Workers broke ground Wednesday for four refugee camps on the devastated island of Sumatra, where an estimated 1 million are homeless from last week's deadly tsunami (search), and pledges of aid — led by a new donation from Australia — neared $4 billion.

On the eve of a summit to discuss how to distribute aid for victims of the Dec. 26 earthquake and Indian Ocean tsunami, Australia announced a package of $810 million in grants and loans, making it the No. 1 single donor. Earlier in the day, Germany increased its pledge to $674 million, surpassing commitments by Japan of $500 million and the United States of $350 million.

Secretary of State Colin Powell (search), one of the first world leaders arriving for Thursday's summit, toured the hardest-hit areas along Sumatra's flattened coast and the former general described the wreckage as worse than a war zone.

"I cannot begin to imagine the horror that went through the families and all of the people who heard this noise and then had their lives snuffed out by this wave," Powell said after flying over the site.

"I've been in war and I've been through a number of hurricanes, tornados and other relief operations, but I've never seen anything like this."

Across Europe at noon Wednesday (6 a.m. EST), politicians, workers and tourists observed a three-minute silent tribute for the victims across southern Asia. TV and radio stations interrupted programming and church bells rang.

The four new camps being built around Banda Aceh (search), the main city in northern Sumatra, are sorely needed, as the existing ones are overcrowded and lack proper facilities.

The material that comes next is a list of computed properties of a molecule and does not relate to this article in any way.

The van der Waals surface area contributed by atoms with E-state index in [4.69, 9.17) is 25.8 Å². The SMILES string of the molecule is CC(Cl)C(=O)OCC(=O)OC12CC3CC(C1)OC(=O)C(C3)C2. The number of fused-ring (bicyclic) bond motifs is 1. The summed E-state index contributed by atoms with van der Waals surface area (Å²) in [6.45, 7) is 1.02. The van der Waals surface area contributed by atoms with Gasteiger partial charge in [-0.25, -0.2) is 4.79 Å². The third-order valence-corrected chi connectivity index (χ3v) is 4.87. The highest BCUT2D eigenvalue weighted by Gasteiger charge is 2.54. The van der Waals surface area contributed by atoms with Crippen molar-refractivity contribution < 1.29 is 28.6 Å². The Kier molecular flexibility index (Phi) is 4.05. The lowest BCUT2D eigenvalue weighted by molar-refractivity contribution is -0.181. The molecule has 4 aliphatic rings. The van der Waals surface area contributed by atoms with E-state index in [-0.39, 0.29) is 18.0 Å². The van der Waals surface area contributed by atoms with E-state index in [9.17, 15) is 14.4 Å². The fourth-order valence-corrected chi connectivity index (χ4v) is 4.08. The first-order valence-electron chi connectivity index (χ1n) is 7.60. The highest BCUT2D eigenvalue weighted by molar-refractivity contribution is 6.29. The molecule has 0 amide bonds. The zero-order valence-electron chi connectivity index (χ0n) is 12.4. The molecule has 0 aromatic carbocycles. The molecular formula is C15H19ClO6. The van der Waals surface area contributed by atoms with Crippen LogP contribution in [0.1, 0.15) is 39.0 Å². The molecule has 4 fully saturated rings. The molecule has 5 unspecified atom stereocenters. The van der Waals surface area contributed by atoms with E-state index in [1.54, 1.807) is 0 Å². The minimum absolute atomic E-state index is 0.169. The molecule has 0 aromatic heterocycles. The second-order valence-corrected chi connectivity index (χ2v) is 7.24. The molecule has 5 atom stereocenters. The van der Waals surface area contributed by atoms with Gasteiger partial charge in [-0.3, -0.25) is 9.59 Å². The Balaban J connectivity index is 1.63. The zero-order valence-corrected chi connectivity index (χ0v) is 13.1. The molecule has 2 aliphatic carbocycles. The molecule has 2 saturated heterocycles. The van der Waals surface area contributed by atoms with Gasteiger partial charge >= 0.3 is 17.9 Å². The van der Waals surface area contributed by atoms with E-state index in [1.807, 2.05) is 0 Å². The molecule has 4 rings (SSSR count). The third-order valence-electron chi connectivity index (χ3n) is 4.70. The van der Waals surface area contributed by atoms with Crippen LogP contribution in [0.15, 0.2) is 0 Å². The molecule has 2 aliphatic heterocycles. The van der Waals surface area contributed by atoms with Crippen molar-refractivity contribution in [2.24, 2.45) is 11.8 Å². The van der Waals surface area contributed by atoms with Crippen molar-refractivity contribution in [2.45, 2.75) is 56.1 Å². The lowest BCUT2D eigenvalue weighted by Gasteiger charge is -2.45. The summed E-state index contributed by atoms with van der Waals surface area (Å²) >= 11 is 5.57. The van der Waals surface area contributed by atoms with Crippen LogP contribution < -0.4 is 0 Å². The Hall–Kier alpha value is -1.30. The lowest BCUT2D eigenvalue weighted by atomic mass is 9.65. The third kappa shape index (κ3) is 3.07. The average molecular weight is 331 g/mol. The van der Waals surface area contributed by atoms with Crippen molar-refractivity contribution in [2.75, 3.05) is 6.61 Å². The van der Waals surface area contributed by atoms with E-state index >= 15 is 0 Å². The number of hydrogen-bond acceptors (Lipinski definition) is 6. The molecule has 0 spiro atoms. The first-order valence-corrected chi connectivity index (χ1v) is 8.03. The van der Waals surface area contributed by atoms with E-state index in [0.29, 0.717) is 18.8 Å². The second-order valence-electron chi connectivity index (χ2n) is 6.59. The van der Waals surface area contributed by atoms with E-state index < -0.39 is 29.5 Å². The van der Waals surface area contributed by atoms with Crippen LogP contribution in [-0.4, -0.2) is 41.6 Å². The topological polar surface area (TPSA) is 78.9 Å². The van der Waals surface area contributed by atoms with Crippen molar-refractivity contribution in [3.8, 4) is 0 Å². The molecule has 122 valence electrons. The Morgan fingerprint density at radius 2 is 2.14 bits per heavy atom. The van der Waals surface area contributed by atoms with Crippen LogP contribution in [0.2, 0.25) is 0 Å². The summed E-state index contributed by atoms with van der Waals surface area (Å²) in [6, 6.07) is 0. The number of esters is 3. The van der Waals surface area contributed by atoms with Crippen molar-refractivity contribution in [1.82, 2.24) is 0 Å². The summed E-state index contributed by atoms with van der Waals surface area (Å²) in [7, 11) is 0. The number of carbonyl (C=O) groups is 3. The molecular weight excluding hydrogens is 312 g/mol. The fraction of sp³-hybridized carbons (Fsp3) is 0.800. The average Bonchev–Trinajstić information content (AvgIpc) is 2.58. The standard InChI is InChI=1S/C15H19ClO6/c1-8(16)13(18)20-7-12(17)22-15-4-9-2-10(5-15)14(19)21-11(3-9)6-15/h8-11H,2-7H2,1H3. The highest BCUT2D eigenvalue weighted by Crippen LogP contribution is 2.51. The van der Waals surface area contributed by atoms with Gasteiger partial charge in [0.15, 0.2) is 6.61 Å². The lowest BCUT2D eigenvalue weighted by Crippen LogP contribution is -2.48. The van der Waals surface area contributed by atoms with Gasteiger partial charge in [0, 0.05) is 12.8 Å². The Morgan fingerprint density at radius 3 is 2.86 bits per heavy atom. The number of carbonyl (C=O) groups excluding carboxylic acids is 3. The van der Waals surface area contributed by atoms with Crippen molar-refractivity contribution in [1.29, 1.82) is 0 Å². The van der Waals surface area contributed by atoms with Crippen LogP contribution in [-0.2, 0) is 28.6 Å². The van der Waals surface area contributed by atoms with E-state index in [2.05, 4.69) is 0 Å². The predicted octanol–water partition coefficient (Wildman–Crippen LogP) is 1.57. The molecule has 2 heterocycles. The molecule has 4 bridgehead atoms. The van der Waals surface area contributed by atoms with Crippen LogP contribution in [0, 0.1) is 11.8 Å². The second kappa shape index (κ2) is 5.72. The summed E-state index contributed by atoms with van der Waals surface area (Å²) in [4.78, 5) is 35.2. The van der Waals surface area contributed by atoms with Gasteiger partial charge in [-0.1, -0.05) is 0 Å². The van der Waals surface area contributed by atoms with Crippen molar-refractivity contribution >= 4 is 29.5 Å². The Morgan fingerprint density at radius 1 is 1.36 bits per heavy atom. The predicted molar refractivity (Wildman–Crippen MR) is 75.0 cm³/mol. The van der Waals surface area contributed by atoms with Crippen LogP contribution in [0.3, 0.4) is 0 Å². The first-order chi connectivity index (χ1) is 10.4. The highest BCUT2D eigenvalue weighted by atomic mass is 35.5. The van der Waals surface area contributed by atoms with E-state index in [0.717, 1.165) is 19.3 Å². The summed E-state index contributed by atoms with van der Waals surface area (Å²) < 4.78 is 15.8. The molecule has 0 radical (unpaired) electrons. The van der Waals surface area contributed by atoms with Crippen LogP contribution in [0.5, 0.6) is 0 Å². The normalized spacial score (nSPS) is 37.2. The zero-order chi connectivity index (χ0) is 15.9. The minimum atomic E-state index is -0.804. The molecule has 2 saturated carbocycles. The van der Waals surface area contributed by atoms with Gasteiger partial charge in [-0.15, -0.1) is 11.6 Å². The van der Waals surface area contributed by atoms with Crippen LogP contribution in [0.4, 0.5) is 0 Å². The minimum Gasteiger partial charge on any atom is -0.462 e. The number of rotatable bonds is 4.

"The camps that are here have been improvised by the people themselves," said Michael Elmquist, who heads the U.N. relief effort in Aceh. "But these are definitely not according to our standards. The sanitation is totally insufficient."

Elmquist said the United Nations will provide tents and equipment for up to 500,000 people.

Along with Powell, the donor conference is expected to draw U.N. Secretary-General Kofi Annan (search), Australian Prime Minister John Howard (search), Chinese Prime Minister Wen Jiabao (search) and Japanese Prime Minister Junichiro Koizumi (search).

There have been nearly 150,000 confirmed deaths from the 9.0 magnitude earthquake that rattled the ocean floor and sent massive waves crashing across beachfront communities from southern Asia to Africa. The toll is expected to climb above 150,000.

In announcing the largest single pledge, the Australian prime minister said his country's aid will help Indonesia rebuild.

"This is a historic step in Indonesian-Australian relations in the wake of this terrible natural disaster," Howard said in Jakarta.

Half of the money will be in grants for short-term relief and the remainder in loans for long-term reconstruction.

It was not immediately clear if the new pledge was in addition to Australia's existing gift of $47 million to the relief operations.

German Chancellor Gerhard Schroeder said his country's pledge of $674 million would be made available over a minimum of three and a maximum of five years. At least 60 Germans died in the disaster — the highest official death toll for foreigners to date.

"The whole German nation has solidarity with the people of the region and we are all proud ... of the German people's readiness to help," Schroeder said.

The aim of Thursday's meeting is to get donors to commit to specific aid and reconstruction projects, said Bo Asplund, U.N. representative in Indonesia.

Topping the list of demands is Indonesia, Asplund said, with some $450 million required under a U.N. appeal for the country that suffered at least 94,200 deaths.

Bringing together representatives of all the affected countries will allow aid officials to get commitments for relief for at least the next six months, Elmquist said. The countries also hope to prevent future disasters by creating a tsunami warning system for the Indian Ocean.